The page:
We just happened to be in Nicaragua’s capitol city Managua for the elections. We attended a hashing event, which is an international phenomenon involving running. These groups call themselves running clubs with drinking problems. You meet up at a members house, and run a course marked on the road by droppings of flour, then regroup at the house to drink initiation beers, meet new friends, sing silly drinking songs and eat dinner. That night Daniel Ortega swept the elections and people celebrated in the streets till morning. Jason and a few others watched and mingled till 3am feeling the excitement!
We spent a few days touring the bigger Nicaraguan cities of Leon and Granada – where I utilized my new and improved Spanish speaking skills at a bank when the ATM charged my account money, but didn’t actually give me any! 30 minutes of Spanish speaking with a woman from the bank and 2 weeks later the money was back in my account…and my head hurt.
With only a few weeks left Jason and I spent a few days on Ometepe Island which consists of 2 volcanic islands connected by a small isthmus in Lake Nicaragua. The lake housed so many fresh water sharks the fishermen were scared to put their feet in the water. Now they estimate only a few are left after several years of China finning the sharks for their famous shark fin soup.
Motivated, we returned to the ocean for more surfing and did, well, better. We also met a couple raft guides from Idaho, one of which has moved to Jackson for the winter…small world!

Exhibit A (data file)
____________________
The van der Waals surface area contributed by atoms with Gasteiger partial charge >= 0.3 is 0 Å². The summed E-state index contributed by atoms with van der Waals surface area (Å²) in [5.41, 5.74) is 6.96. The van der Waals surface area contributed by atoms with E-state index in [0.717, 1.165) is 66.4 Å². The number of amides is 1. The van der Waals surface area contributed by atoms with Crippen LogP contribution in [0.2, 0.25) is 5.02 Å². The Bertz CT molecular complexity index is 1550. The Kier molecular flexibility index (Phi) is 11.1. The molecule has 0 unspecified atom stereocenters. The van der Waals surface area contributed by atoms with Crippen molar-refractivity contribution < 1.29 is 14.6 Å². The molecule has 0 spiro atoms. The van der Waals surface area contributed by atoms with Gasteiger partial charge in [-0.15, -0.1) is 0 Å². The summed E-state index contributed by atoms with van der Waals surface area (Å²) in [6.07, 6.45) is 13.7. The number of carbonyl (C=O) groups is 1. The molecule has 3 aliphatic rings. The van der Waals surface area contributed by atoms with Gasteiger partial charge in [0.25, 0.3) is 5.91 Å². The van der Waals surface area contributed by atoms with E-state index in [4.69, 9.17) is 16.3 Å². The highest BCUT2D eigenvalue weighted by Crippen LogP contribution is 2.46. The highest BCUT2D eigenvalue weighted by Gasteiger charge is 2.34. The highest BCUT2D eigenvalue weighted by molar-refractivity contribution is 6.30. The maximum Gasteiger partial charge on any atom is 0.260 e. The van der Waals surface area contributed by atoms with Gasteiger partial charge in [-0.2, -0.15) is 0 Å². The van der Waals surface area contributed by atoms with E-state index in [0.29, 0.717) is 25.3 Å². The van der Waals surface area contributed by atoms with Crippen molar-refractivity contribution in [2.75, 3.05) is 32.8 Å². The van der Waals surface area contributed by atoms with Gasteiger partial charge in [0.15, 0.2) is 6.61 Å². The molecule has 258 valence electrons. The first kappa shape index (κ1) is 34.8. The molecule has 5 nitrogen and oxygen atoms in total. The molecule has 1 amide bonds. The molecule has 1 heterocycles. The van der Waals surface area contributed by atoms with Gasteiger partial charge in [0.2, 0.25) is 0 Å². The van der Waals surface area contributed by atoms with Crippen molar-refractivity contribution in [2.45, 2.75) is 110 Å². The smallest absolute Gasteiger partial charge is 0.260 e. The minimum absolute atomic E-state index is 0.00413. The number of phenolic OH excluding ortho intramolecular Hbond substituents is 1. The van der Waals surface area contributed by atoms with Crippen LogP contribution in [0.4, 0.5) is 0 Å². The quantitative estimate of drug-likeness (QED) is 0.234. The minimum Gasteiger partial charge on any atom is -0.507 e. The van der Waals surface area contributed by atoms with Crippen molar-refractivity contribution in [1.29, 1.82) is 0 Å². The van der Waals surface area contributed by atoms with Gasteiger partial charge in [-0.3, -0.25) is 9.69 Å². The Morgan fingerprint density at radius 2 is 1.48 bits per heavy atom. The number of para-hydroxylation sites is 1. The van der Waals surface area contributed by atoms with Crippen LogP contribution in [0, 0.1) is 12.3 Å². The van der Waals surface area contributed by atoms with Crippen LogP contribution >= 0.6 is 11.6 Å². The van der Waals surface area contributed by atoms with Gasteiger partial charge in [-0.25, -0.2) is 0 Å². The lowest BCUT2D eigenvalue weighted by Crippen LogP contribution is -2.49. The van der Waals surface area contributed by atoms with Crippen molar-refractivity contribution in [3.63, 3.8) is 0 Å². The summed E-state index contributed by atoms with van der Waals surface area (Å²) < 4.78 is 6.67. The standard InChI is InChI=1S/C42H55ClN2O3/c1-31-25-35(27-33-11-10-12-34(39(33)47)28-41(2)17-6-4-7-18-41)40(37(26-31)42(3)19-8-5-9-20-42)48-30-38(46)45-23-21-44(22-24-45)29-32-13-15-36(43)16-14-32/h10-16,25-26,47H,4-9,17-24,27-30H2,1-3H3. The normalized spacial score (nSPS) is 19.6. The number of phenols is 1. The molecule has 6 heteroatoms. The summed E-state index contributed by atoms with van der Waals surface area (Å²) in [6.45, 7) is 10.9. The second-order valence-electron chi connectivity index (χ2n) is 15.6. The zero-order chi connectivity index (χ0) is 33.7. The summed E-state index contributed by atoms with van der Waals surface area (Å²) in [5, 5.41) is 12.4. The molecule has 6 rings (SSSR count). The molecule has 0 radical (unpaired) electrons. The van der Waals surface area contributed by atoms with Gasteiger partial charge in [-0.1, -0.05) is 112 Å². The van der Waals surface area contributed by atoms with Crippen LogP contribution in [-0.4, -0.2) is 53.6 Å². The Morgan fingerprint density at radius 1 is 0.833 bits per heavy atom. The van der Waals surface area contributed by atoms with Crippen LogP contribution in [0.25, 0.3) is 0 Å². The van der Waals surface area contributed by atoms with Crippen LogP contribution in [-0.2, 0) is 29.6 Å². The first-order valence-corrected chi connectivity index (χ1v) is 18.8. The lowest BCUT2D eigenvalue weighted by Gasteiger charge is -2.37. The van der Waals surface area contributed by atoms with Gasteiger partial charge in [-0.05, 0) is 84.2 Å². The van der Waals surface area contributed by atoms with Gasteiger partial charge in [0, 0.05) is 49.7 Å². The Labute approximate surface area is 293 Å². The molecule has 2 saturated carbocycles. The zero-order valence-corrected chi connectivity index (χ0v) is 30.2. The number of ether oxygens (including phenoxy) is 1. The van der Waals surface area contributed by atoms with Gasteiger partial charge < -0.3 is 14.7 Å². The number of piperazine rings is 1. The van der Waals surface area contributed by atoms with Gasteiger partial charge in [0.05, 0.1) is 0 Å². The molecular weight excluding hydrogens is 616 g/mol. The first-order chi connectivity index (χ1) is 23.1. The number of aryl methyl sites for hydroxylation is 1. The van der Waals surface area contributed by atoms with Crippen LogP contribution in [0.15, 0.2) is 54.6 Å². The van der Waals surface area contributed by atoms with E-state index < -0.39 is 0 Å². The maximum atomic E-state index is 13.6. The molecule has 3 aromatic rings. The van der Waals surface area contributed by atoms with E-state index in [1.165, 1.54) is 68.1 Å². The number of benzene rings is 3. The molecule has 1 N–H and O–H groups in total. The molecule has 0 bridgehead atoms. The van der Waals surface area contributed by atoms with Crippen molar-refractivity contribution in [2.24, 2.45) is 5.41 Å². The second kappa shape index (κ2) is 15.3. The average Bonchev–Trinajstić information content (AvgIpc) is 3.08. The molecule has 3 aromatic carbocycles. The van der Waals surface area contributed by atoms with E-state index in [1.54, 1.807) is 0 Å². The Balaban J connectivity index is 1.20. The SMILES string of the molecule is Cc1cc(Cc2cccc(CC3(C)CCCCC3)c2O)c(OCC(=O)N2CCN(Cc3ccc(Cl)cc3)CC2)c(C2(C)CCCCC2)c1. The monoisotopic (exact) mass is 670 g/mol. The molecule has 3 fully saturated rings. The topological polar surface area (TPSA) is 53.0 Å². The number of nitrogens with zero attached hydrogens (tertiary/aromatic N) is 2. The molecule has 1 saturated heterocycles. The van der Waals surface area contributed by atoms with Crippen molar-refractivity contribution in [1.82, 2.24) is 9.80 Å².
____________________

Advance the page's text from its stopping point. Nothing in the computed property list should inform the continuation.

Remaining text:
Returning to Costa Rica by bus proved slow due to the Nicaragua border patrol going so far as to take part of the bus apart looking for drugs, money, or a bribe from the driver to let us go thru. Supposedly several of the confiscated vehicles had millions of dollars in cash or drugs hidden inside as they transported both between Columbia and Honduras. Eventually we made it to the small Tico (what Costa Ricans call themselves) town of La Virgen to visit a rafting friend of Jason’s – Chole. We spent a couple days rafting and enjoying home cooked meals with his family. I enjoyed impromptu Spanish lessons, and both Chole and Jason jumped off the 30 foot Pozo Azul waterfall. I of course couldn’t because I had to take the photos! At the small hotel we stayed at Jason and I enjoyed our first hot showers in Central America – until the power blew and created an electrical fire amongst the wires…needless to say, no more hot showers.
Thanksgiving was spent with good friends from the states, Landon and Nicki, who now live and work in Costa Rica and Landon’s family. We enjoyed chicken instead of turkey, and all the regular staples, and of course Jason made his, now famous, apple pie.
The last 5 days Jason and I spent with Landon’s family (Mom, Sister, Brother, Aunt and 2 Cousins) as we took them to Manuel Antonio for rafting, sea kayaking, snorkeling, touring the National Park and of course swimming in the ocean. Guiding people thru a new country for their first time leaving the USA was a wonderful reminder of what the first time abroad is like. We enjoyed it all very much.
More pictures are on Facebook if you are still bored!